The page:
Food Pairing: Seafood; Paella with lobster and chorizo; Green-lipped mussels grilled with parsley butter
Alcohol: 13%

Karamoor Estate Cabernet Franc 2013 https://www.karamoorwines.com/


                           

Origin: Ft. Washington, Montgomery County
Varietals: 100% Cabernet Franc
Production/Tasting Notes: Huckleberry, moss and savory aromas are accounted with light berry flavors, clove and peppercorns leading to a medium bodied, soft tannic finish
Food Pairing: Grilled Italian sausage; stuffed portabellas with smoked cheese; prime rib; eggplant parmesan; pizza
Alcohol:  13.9%

Karamoor Estate Meritage 2013 https://www.karamoorwines.com/


                            


Origin: Ft. Washington, Montgomery County
Varietals: 35% Merlot; 27% Cabernet Franc; 23% Cabernet Sauvignon; 15% Petit Verdot
Production/Tasting Notes: Aged for 16 months in 65% French oak, 20% American oak, 15% Hungarian oak, of which 30% was new oak; plums, currants, and traces of dusty leather carry to opulent, dark fruit on a silky textured palate; well-managed tannins create velvety mouthfeel and allow for aging potential.
Alcohol:  13.7%

Fero Saperavi 2017 http://www.ferovineyards.com/


                          

Origin : Lewisberg
Varietal: 100% Saperavi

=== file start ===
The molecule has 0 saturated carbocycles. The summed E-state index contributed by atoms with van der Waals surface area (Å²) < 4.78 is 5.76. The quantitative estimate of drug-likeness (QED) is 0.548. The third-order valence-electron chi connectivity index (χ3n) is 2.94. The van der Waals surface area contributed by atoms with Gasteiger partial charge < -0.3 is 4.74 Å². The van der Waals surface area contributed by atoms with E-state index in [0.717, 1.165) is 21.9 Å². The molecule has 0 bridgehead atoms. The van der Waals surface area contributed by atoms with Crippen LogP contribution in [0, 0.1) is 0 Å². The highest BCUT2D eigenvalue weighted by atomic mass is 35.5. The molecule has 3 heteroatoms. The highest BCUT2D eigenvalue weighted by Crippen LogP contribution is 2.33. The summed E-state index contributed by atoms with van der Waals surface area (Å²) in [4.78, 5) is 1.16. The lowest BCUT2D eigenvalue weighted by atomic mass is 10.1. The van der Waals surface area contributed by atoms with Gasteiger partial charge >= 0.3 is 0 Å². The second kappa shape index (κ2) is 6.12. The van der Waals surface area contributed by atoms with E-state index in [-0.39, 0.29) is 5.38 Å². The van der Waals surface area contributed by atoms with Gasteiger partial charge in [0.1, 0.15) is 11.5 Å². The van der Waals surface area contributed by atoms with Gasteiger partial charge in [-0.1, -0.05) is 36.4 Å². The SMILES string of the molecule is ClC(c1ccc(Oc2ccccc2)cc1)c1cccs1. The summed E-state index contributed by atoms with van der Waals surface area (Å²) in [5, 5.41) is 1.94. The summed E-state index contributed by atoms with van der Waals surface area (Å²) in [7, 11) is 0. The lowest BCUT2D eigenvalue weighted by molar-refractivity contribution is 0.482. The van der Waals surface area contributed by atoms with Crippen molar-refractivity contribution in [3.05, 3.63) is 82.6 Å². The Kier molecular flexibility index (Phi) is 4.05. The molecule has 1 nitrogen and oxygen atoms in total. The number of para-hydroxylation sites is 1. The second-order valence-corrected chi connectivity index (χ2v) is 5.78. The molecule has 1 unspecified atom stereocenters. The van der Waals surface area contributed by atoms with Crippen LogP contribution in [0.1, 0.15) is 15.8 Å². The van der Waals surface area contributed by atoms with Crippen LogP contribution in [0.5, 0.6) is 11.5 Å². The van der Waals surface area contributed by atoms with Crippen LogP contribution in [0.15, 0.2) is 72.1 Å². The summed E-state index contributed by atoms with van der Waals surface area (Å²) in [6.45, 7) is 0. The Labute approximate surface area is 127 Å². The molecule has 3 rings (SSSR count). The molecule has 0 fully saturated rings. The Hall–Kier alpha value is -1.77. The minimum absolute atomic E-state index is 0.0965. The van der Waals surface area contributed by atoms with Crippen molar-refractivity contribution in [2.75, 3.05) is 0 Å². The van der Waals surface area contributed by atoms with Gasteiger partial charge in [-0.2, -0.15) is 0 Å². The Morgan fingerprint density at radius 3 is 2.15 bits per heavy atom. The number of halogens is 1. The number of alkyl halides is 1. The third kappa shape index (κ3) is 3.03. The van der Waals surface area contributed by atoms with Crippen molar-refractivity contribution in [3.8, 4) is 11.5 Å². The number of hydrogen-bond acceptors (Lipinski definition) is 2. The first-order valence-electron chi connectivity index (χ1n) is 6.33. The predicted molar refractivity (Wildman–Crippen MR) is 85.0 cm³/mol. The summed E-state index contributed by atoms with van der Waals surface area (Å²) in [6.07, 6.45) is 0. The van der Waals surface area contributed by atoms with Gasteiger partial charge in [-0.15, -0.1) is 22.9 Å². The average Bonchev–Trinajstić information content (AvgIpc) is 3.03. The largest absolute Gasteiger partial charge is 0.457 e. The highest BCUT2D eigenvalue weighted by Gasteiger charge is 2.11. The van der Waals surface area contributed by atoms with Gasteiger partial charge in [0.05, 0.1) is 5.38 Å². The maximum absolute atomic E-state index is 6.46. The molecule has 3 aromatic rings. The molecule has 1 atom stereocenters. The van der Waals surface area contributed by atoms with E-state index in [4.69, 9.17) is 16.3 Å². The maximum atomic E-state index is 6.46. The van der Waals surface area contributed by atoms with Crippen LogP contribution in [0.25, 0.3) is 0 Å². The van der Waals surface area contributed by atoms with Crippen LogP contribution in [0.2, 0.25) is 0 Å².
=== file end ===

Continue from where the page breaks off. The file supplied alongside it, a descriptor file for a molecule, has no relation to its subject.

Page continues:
Production/Tasting Notes:  18 months aged in oak; primary grape of the Republic of Georgia; 
extremely dark grape skin and juice due to red anthocyanin pigment; 
fragrant, fleshy, grapey, floral; creamy vanilla; faintly herbal meaty notes; 
moderate acidity; long finish

Food Pairings: Stew, lamb
Alcohol: 13%


Winery Notes

STARGAZERS Vineyard and Winery was founded by Alice and John Weygandt. The Vineyard was first planted in 1979; the winery was established in 1996. The Vineyard overlooks the Brandywine Creek from its south facing slopes just north of Unionville, PA in Southern Chester County.
The Vineyard is near the "Stargazers Stone" which marks the location of the observatory Mason and Dixon used in surveying the border between Pennsylvania and Maryland. They were known as "the stargazers" because they used celestial navigation to correct their measurements over the ground. For more about the Line see www.mdlpp.org
We have an excellent vineyard site in the heart of southern Chester County on a south-facing slope with heat retaining, well drained, schisty soil. Situated on a hill above the Brandywine Creek, Stargazers Vineyard has its own special environment and microclimate.